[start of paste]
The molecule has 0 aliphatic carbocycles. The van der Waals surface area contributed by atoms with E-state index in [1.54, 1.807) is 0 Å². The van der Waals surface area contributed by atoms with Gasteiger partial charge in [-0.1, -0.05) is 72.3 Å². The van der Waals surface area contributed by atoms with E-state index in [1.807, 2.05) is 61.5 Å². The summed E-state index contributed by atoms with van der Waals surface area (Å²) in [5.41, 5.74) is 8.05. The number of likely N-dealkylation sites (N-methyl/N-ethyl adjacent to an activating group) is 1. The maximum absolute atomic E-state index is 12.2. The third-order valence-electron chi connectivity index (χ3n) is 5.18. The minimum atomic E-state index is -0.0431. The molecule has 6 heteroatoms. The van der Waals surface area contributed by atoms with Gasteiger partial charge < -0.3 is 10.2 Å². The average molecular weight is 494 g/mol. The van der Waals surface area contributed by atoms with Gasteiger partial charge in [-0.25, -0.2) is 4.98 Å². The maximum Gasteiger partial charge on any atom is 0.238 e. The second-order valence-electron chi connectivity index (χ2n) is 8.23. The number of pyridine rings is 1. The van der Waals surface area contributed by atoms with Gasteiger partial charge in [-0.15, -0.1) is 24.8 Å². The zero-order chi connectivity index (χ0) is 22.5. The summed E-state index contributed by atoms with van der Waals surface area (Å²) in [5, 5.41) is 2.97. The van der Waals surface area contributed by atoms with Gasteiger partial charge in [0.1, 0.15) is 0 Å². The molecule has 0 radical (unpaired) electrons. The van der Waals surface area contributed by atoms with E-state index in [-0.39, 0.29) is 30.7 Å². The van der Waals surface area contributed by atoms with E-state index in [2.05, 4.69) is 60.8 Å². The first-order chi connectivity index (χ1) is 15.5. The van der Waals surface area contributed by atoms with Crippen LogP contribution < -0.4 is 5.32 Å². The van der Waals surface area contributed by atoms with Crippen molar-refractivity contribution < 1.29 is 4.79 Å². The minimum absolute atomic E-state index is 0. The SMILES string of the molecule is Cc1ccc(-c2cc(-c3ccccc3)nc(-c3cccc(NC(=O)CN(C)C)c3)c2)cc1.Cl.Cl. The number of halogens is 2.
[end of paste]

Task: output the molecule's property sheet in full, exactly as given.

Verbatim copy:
The molecule has 0 aliphatic carbocycles. The van der Waals surface area contributed by atoms with E-state index in [1.54, 1.807) is 0 Å². The van der Waals surface area contributed by atoms with Gasteiger partial charge in [-0.1, -0.05) is 72.3 Å². The van der Waals surface area contributed by atoms with E-state index in [1.807, 2.05) is 61.5 Å². The summed E-state index contributed by atoms with van der Waals surface area (Å²) in [5.41, 5.74) is 8.05. The number of likely N-dealkylation sites (N-methyl/N-ethyl adjacent to an activating group) is 1. The maximum absolute atomic E-state index is 12.2. The third-order valence-electron chi connectivity index (χ3n) is 5.18. The minimum atomic E-state index is -0.0431. The molecule has 6 heteroatoms. The van der Waals surface area contributed by atoms with Gasteiger partial charge < -0.3 is 10.2 Å². The average molecular weight is 494 g/mol. The van der Waals surface area contributed by atoms with Gasteiger partial charge in [-0.25, -0.2) is 4.98 Å². The maximum Gasteiger partial charge on any atom is 0.238 e. The second-order valence-electron chi connectivity index (χ2n) is 8.23. The number of pyridine rings is 1. The van der Waals surface area contributed by atoms with Gasteiger partial charge in [-0.15, -0.1) is 24.8 Å². The zero-order chi connectivity index (χ0) is 22.5. The summed E-state index contributed by atoms with van der Waals surface area (Å²) in [5, 5.41) is 2.97. The van der Waals surface area contributed by atoms with Gasteiger partial charge in [0.1, 0.15) is 0 Å². The molecule has 0 radical (unpaired) electrons. The van der Waals surface area contributed by atoms with E-state index in [-0.39, 0.29) is 30.7 Å². The van der Waals surface area contributed by atoms with E-state index in [2.05, 4.69) is 60.8 Å². The first-order chi connectivity index (χ1) is 15.5. The van der Waals surface area contributed by atoms with Crippen LogP contribution < -0.4 is 5.32 Å². The van der Waals surface area contributed by atoms with Crippen molar-refractivity contribution < 1.29 is 4.79 Å². The minimum absolute atomic E-state index is 0. The SMILES string of the molecule is Cc1ccc(-c2cc(-c3ccccc3)nc(-c3cccc(NC(=O)CN(C)C)c3)c2)cc1.Cl.Cl. The number of halogens is 2.